Glenn Greenwald has a fascinating piece in The Intercept making the case that the “war on terrorism” is going to be “endless,” as he puts it. From a decade to twenty years to Leon Panetta’s recent pronouncement that “I think we’re looking at kind of a thirty years war,” Greenwald painstakingly documents statements by Obama administration officials essentially showing that they see the war as having no geographic or temporal limit. And that’s not the worst of it: he goes on to show that not only Panetta but also the person “likely to be the next American president” is projecting our current Middle East intervention into the indefinite future.
Whether Hillary Clinton is “likely” to occupy the White House is debatable, but it’s hard to argue with Greenwald’s conclusion. “At this point,” he writes.
“It is literally inconceivable to imagine the U.S. not at war. It would be shocking if that happened in our lifetime. US officials are now all but openly saying this. ‘Endless War’ is not dramatic rhetorical license but a precise description of America’s foreign policy.”
Indeed, all of this is indisputable, and yet it leads us to ask: Why? What are we getting out of this Sisyphean slaughter? Greenwald thinks he has the answer;
“It’s not hard to see why. A state of endless war justifies ever-increasing state power and secrecy and a further erosion of rights. It also entails a massive transfer of public wealth to the “homeland security” and weapons industry (which the US media deceptively calls the ‘defense sector’).”
He then takes us through the details of how much the military-industrial complex has profited – and will continue to profit – from America’s wars. The piece is helpfully illustrated with graphs showing the skyrocketing gains enjoyed by stockholders in such companies as Lockheed-Martin, Northrup-Grumman, Raytheon, and General Dynamics. Greenwald concludes with the observation that the War on Terror “was designed to be endless.” Power and profit will flow to the Usual Suspects, in spite of election outcomes, because the conflict “has no discernible enemy and no identifiable limits.”
And the motive? Material and psychological profit: not only will the politically-connected war profiteers make out like bandits, but:
“This war – in all its ever-changing permutations – thus enables an endless supply of power and profit to flow to those political and economic factions that control the government regardless of election outcomes. And that’s all independent of the vicarious sense of joy, purpose and fulfillment which the sociopathic Washington class derives from waging risk-free wars, as Adam Smith so perfectly described in Wealth of Nations 235 years ago:
“’In great empires the people who live in the capital, and in the provinces remote from the scene of action, feel, many of them, scarce any inconveniency from the war; but enjoy, at their ease, the amusement of reading in the newspapers the exploits of their own fleets and armies. To them this amusement compensates the small difference between the taxes which they pay on account of the war, and those which they had been accustomed to pay in time of peace. They are commonly dissatisfied with the return of peace, which puts an end to their amusement and to a thousand visionary hopes of conquest and national glory from a longer continuance of the war.’” [emphasis in original]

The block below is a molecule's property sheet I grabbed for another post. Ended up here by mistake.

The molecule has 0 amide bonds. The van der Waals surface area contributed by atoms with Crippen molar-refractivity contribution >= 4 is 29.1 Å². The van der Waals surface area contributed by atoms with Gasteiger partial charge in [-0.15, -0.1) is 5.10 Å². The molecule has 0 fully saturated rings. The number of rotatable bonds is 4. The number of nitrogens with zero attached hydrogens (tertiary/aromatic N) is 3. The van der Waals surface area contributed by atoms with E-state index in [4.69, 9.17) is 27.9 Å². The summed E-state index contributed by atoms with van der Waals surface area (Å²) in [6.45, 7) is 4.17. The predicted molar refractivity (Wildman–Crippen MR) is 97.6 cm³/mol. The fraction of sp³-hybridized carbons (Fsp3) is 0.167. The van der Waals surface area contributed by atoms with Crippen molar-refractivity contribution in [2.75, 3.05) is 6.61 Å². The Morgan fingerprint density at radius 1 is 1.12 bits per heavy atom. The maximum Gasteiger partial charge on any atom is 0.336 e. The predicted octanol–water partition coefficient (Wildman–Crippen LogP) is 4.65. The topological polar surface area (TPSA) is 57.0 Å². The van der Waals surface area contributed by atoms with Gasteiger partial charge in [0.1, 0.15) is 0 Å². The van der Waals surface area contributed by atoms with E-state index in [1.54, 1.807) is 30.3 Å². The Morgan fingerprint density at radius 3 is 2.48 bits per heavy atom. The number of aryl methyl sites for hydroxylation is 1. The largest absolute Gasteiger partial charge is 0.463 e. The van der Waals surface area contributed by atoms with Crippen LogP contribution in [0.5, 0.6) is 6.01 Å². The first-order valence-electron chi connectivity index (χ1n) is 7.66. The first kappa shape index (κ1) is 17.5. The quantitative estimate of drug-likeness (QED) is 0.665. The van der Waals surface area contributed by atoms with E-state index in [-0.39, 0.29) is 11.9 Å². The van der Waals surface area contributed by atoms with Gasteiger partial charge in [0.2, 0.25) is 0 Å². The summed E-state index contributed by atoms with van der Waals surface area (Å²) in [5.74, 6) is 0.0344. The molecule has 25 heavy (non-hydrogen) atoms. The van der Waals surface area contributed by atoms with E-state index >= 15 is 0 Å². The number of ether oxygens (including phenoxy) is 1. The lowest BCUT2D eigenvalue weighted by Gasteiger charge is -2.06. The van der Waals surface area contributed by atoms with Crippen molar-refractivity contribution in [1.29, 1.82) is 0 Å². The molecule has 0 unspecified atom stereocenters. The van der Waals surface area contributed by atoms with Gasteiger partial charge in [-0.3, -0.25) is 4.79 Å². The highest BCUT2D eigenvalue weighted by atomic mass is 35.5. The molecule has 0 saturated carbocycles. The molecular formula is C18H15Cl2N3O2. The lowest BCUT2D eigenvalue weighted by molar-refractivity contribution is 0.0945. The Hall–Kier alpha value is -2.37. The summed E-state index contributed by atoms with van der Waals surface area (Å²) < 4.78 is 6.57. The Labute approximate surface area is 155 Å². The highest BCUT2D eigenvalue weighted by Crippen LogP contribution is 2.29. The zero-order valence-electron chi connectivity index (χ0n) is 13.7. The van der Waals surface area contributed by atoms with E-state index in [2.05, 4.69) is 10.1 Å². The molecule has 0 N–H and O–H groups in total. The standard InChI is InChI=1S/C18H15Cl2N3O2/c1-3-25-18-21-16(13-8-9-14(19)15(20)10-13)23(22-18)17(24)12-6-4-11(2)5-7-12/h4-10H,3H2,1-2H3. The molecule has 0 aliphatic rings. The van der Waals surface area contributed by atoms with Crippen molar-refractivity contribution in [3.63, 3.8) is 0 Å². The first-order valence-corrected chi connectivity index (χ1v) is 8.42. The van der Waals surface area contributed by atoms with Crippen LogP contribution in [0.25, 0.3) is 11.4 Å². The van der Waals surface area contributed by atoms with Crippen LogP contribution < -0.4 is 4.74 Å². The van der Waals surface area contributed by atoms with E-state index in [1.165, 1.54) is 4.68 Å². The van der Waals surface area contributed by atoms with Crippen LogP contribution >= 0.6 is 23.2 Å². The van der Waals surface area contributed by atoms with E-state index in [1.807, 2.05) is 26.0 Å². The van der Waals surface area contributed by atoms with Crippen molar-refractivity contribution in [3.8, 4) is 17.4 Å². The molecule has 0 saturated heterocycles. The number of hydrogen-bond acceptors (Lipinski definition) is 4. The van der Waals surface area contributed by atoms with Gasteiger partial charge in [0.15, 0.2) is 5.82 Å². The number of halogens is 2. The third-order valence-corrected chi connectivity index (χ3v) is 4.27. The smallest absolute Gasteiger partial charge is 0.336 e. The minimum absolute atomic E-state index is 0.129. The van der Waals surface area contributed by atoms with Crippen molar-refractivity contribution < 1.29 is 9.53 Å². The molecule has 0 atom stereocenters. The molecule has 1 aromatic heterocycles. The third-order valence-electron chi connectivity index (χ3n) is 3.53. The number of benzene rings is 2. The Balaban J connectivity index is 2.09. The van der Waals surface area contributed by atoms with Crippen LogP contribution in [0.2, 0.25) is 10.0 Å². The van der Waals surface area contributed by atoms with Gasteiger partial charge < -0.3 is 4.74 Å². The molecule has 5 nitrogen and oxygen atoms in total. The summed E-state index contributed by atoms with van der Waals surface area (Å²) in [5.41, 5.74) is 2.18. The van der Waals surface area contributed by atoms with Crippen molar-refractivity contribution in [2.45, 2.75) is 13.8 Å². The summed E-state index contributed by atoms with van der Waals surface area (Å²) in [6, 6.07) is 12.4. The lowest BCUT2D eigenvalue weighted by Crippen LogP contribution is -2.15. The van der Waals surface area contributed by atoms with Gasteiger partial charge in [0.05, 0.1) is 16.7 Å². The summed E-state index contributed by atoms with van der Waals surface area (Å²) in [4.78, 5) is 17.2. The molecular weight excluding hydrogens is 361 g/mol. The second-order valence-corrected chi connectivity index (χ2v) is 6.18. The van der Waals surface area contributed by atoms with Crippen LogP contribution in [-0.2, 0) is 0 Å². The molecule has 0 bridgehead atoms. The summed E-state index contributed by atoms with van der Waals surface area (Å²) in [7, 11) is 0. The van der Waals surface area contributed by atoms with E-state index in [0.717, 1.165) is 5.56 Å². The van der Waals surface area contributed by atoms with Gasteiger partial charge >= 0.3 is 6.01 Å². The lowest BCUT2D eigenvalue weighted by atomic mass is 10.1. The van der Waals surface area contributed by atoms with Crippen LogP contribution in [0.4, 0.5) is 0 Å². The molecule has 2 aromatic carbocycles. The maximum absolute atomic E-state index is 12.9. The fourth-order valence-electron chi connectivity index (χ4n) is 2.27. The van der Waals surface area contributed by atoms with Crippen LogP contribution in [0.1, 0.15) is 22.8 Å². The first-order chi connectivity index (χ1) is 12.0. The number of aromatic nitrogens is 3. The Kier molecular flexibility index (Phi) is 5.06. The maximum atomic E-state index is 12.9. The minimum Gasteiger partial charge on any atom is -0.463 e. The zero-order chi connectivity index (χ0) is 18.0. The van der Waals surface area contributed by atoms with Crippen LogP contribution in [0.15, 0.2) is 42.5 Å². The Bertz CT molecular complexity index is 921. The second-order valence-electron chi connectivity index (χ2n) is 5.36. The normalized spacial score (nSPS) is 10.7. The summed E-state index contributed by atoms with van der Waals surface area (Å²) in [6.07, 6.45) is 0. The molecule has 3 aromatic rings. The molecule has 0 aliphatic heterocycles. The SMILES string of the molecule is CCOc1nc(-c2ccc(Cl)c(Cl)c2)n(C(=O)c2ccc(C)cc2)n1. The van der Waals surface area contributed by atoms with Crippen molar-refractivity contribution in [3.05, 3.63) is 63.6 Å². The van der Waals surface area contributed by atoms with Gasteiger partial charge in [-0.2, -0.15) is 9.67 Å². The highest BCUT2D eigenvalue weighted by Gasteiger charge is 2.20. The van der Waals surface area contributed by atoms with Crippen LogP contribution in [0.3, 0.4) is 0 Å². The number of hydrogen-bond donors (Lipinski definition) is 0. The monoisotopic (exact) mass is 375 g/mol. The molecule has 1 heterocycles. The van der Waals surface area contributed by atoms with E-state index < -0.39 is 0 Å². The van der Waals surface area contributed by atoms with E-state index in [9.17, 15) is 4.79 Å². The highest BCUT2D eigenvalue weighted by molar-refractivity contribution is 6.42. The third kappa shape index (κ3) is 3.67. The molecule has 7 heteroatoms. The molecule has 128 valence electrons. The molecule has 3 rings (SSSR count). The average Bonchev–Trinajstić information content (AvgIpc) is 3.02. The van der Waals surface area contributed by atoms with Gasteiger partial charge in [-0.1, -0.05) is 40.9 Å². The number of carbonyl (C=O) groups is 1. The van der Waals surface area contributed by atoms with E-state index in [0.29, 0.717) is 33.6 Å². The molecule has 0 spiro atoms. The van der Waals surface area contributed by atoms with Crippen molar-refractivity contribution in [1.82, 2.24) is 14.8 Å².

All this is true: the political class gets its kicks, as well as its stock dividends, out of America’s hegemonic position in world affairs. How else do we explain the existence of an entire community of foreign policy wonks, mostly resident in the Washington, D.C. area, who spend all their time drawing up plans for US meddling in every far corner of the globe? That hardly a single one of these ladies and gentlemen is raising so much as a mild objection to our latest incursion is entirely unsurprising: these people are like a swarm of deadly midges, moving in a cloud to descend on whatever target our leaders point to.
Yet this hardly explains enough: after all, there are limits to what the United States – or any single nation – can do to determine the course of world events. Our resources are finite. So why are they being stretched to the breaking point? Why are we flirting with economic disaster as more and more of our tax dollars are shipped overseas to prop up a constantly-threatened empire while our economy is suffering from the “vampire effect” – the draining of productive resources (capital) into the sinkhole of imperialism? Is it to feed the profit margins of Raytheon? Is it to make Eli Lake feel better?
The answer is: neither. While the economic and psychological benefits to the political class are reasons why the Washington crowd continues to support our foreign policy of endless war, this doesn’t tell us what they are supporting. That is, it doesn’t tell us what the reigning ideology of empire is all about.
American imperialism, born amid the ashes of World War II, isn’t about profits for the “defense” industry: it isn’t even about the thrill the neocons get whenever we bomb yet another defenseless Muslim country. It’s about what that thrill tells us about the dominant ideas of America’s political class.
America’s ruling elite has been “progressive” since the dawn of modernity, right before the first world war. Anticipating the social and economic changes war would bring, the editors of The New Republic exulted in the prospect of a major conflict, as Murray Rothbard pointed out in his classic essay, “World War I as Fulfillment: Power and the Intellectuals”:
“In his editorial in the magazine’s first issue in November 1914, Herbert Croly cheerily prophesied that the war would stimulate America’s spirit of nationalism and therefore bring it closer to democracy. At first hesitant about the collectivist war economies in Europe, The New Republic soon began to cheer and urged the United States to follow the lead of the warring European nations and socialize its economy and expand the powers of the State.
“As America prepared to enter the war, The New Republic, examining war collectivism in Europe, rejoiced that ‘on its administrative side socialism [had] won a victory that [was] superb and compelling.’ True, European war collectivism was a bit grim and autocratic, but never fear, America could use the selfsame means for ‘democratic’ goals.
“The New Republic intellectuals also delighted in the ‘war spirit’ in America, for that spirit meant ‘the substitution of national and social and organic forces for the more or less mechanical private forces operative in peace.’ The purposes of war and social reform might be a bit different, but, after all, ‘they are both purposes, and luckily for mankind a social organization which is efficient is as useful for the one as for the other.’ Lucky indeed.